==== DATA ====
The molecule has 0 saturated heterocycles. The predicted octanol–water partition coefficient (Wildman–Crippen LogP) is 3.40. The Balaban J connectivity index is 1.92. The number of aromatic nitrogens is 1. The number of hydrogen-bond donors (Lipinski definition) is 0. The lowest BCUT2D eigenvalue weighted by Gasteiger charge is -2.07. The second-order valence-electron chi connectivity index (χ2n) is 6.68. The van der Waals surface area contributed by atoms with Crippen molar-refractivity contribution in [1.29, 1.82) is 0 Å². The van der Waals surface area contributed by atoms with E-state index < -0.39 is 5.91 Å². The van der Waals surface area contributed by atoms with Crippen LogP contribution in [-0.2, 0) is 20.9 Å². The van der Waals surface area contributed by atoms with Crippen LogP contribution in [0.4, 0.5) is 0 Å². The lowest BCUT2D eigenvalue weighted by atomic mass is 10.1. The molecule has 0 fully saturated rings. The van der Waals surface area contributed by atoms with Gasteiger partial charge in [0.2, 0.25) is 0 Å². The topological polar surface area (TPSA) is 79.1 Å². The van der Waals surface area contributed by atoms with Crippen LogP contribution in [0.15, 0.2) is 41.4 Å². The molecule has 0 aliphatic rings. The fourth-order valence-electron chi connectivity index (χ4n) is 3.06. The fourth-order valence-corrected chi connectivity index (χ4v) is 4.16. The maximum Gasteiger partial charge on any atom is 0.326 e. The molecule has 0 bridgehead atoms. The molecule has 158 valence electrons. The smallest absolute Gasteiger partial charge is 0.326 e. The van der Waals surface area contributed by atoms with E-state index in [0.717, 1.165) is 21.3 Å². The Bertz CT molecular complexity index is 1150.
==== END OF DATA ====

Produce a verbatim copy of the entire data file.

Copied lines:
The molecule has 0 saturated heterocycles. The predicted octanol–water partition coefficient (Wildman–Crippen LogP) is 3.40. The Balaban J connectivity index is 1.92. The number of aromatic nitrogens is 1. The number of hydrogen-bond donors (Lipinski definition) is 0. The lowest BCUT2D eigenvalue weighted by Gasteiger charge is -2.07. The second-order valence-electron chi connectivity index (χ2n) is 6.68. The van der Waals surface area contributed by atoms with Crippen molar-refractivity contribution in [1.29, 1.82) is 0 Å². The van der Waals surface area contributed by atoms with E-state index < -0.39 is 5.91 Å². The van der Waals surface area contributed by atoms with Crippen LogP contribution in [-0.2, 0) is 20.9 Å². The van der Waals surface area contributed by atoms with Crippen LogP contribution in [0.4, 0.5) is 0 Å². The lowest BCUT2D eigenvalue weighted by atomic mass is 10.1. The molecule has 0 fully saturated rings. The van der Waals surface area contributed by atoms with Gasteiger partial charge in [0.2, 0.25) is 0 Å². The topological polar surface area (TPSA) is 79.1 Å². The van der Waals surface area contributed by atoms with Crippen LogP contribution in [0.15, 0.2) is 41.4 Å². The molecule has 0 aliphatic rings. The fourth-order valence-electron chi connectivity index (χ4n) is 3.06. The fourth-order valence-corrected chi connectivity index (χ4v) is 4.16. The maximum Gasteiger partial charge on any atom is 0.326 e. The molecule has 0 bridgehead atoms. The molecule has 158 valence electrons. The smallest absolute Gasteiger partial charge is 0.326 e. The van der Waals surface area contributed by atoms with E-state index in [0.717, 1.165) is 21.3 Å². The Bertz CT molecular complexity index is 1150.